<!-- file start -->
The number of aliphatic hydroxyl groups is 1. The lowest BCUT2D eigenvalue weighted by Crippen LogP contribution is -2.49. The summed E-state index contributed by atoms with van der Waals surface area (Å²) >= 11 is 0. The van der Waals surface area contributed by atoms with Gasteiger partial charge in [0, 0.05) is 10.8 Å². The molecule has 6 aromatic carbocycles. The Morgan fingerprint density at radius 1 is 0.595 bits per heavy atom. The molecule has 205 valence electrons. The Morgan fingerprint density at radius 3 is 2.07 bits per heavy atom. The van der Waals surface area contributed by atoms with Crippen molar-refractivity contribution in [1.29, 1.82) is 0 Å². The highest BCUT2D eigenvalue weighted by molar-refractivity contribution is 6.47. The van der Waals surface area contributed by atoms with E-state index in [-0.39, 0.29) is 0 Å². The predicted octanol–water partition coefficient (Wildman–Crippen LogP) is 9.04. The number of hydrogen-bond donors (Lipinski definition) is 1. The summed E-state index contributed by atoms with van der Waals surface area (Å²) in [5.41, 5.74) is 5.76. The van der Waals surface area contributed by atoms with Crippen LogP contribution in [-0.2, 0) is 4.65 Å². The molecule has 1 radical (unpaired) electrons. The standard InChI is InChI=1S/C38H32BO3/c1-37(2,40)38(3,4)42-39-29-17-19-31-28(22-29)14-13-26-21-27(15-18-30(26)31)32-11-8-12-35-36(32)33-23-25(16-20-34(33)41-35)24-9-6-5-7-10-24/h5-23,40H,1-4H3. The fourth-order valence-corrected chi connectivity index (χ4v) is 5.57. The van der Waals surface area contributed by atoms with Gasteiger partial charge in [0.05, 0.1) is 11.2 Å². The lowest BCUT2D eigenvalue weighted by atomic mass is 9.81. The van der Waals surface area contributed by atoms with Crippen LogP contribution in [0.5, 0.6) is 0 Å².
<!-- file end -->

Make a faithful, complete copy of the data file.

The number of aliphatic hydroxyl groups is 1. The lowest BCUT2D eigenvalue weighted by Crippen LogP contribution is -2.49. The summed E-state index contributed by atoms with van der Waals surface area (Å²) >= 11 is 0. The van der Waals surface area contributed by atoms with Gasteiger partial charge in [0, 0.05) is 10.8 Å². The molecule has 6 aromatic carbocycles. The Morgan fingerprint density at radius 1 is 0.595 bits per heavy atom. The molecule has 205 valence electrons. The Morgan fingerprint density at radius 3 is 2.07 bits per heavy atom. The van der Waals surface area contributed by atoms with Crippen molar-refractivity contribution in [1.29, 1.82) is 0 Å². The highest BCUT2D eigenvalue weighted by molar-refractivity contribution is 6.47. The van der Waals surface area contributed by atoms with E-state index in [-0.39, 0.29) is 0 Å². The predicted octanol–water partition coefficient (Wildman–Crippen LogP) is 9.04. The number of hydrogen-bond donors (Lipinski definition) is 1. The summed E-state index contributed by atoms with van der Waals surface area (Å²) in [5.41, 5.74) is 5.76. The van der Waals surface area contributed by atoms with Crippen LogP contribution in [-0.2, 0) is 4.65 Å². The molecule has 1 radical (unpaired) electrons. The standard InChI is InChI=1S/C38H32BO3/c1-37(2,40)38(3,4)42-39-29-17-19-31-28(22-29)14-13-26-21-27(15-18-30(26)31)32-11-8-12-35-36(32)33-23-25(16-20-34(33)41-35)24-9-6-5-7-10-24/h5-23,40H,1-4H3. The fourth-order valence-corrected chi connectivity index (χ4v) is 5.57. The van der Waals surface area contributed by atoms with Gasteiger partial charge in [0.05, 0.1) is 11.2 Å². The lowest BCUT2D eigenvalue weighted by atomic mass is 9.81. The van der Waals surface area contributed by atoms with Crippen LogP contribution in [0.5, 0.6) is 0 Å².